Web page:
11/14/19 - 7:00 PM to 8:00 PM
Covestro Lecture: Karen I. Goldberg
Covestro Lecture in Sustainability
Developing alternatives to oil as feedstrocks for our chemicals and liquid fuels
The call for reducing CO2 emissions and moving to renewable energy sources has never been louder than it is today. But as society moves away from oil as a primary energy source, we need to develop other sustainable sources for our liquid fuels. Furthermore, we must also re-envision our chemical industry and economy. Gasoline and other liquid fuels are the major products that are made from oil, but oil is also the source of the chemicals that are used to make most all of the consumer goods that we have come to rely on. Our medicines, detergents, paints, plastics, fibers, fabrics, and almost everything we use on a daily basis, are currently derived from petroleum. The carbon-based building blocks used to make all these consumer goods have been available in sufficient supply and at low cost due to the economy of scale of the enormous oil refining industry. Fundamentally new pathways, from new sources, to the chemicals and liquid fuels that we depend on must be developed to successfully transition to a sustainable future. In this presentation, I will describe the history of how we got to our current energy landscape, projections on where we are going, and also include some of the exciting strategies that scientists are pursuing to allow us to use natural gas and carbon dioxide to prepare our chemicals and fuels in the future.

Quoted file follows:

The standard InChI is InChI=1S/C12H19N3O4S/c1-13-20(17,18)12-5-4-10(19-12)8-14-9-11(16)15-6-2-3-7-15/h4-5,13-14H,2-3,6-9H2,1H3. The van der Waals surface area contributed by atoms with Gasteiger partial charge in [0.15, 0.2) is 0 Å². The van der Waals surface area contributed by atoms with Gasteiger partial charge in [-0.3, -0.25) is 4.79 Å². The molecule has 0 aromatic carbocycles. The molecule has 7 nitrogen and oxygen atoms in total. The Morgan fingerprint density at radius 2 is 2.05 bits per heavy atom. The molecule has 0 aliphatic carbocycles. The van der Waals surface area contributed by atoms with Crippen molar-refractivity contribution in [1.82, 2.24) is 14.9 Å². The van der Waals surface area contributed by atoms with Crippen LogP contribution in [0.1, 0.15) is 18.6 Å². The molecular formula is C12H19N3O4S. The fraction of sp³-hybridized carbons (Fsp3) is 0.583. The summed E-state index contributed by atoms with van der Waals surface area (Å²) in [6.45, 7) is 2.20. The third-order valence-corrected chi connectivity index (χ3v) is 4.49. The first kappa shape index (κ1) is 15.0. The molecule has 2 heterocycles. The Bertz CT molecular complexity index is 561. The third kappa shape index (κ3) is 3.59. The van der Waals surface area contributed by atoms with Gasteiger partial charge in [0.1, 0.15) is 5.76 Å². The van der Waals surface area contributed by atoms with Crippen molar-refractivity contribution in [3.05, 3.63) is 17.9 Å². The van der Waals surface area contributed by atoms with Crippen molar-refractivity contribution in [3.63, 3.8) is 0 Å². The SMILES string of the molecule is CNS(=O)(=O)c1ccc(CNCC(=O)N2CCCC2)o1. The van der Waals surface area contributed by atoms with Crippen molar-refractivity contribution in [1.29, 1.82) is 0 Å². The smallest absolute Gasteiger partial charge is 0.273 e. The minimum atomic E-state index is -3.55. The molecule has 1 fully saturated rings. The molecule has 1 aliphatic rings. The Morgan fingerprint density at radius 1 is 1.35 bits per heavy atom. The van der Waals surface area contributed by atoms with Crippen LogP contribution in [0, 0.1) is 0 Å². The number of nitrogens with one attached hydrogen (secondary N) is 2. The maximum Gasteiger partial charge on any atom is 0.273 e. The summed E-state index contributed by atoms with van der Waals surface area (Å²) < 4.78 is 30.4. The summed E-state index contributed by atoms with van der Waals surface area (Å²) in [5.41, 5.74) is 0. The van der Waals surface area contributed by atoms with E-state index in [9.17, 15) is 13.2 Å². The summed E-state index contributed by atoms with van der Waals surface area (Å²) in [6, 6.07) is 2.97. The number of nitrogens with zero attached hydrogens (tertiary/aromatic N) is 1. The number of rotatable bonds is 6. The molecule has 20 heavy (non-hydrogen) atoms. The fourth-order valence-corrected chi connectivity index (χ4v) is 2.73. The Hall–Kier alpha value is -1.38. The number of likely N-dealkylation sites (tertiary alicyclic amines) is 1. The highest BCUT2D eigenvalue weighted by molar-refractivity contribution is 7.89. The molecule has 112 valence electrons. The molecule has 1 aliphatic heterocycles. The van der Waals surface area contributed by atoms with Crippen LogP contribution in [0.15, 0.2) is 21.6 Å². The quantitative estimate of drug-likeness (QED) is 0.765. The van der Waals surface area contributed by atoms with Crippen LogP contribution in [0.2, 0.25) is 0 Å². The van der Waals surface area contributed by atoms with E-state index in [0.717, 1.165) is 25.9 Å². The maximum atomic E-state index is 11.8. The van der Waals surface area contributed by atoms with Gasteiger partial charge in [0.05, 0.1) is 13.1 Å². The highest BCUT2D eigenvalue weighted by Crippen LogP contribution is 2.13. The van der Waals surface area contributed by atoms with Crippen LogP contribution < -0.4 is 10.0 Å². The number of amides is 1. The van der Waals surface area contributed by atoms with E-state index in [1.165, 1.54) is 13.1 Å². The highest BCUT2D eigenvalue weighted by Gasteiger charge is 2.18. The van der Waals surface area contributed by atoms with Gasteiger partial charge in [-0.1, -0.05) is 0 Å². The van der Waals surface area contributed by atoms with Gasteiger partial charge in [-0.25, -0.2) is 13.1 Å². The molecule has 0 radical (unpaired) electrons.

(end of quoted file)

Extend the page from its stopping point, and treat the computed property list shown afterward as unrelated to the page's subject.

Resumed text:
Karen Goldberg received her artium baccalaureus (A.B.) degree from Barnard College of Columbia University in New York City. As an undergraduate, she pursued research projects with at Cornell University, Columbia University, and AT&T Laboratories. She then went on to the University of California, Berkeley, where she earned her doctorate in chemistry. Following a post-doctoral year at Ohio State University, she joined the faculty at Illinois State University, a primarily undergraduate institution. She moved to the University of Washington where she became the first Raymon E. and Rosellen M. Lawton Distinguished Scholar in Chemistry and the first Nicole A. Boand Endowed Professor of Chemistry. She also served as director of the first National Science Foundation-funded Phase II Center for Chemical Innovation, the Center for Enabling New Technologies through Catalysis. In 2017, she moved to the University of Pennsylvania as a Vagelos Professor of Energy Research and is the inaugural director of the Vagelos Institute of Energy Science and Technology.
Research in the Goldberg group is focused on the development of new catalytic systems to efficiently produce chemicals and fuels from a range of available feedstocks. We are interested in transforming both highly saturated feedstocks, such as natural gas and alkanes, as well as highly oxygenated materials like CO2 and those found in biomass. Using catalysis, we seek to develop new environmentally responsible and economically viable methods to convert these feedstocks to more valuable organic products.
Professor Goldberg is also presenting a department seminar at 9:45 a.m. Thursday, Nov. 14, 331 Smith Hall. Information is available at https://z.umn.edu/GoldbergKarenSeminar.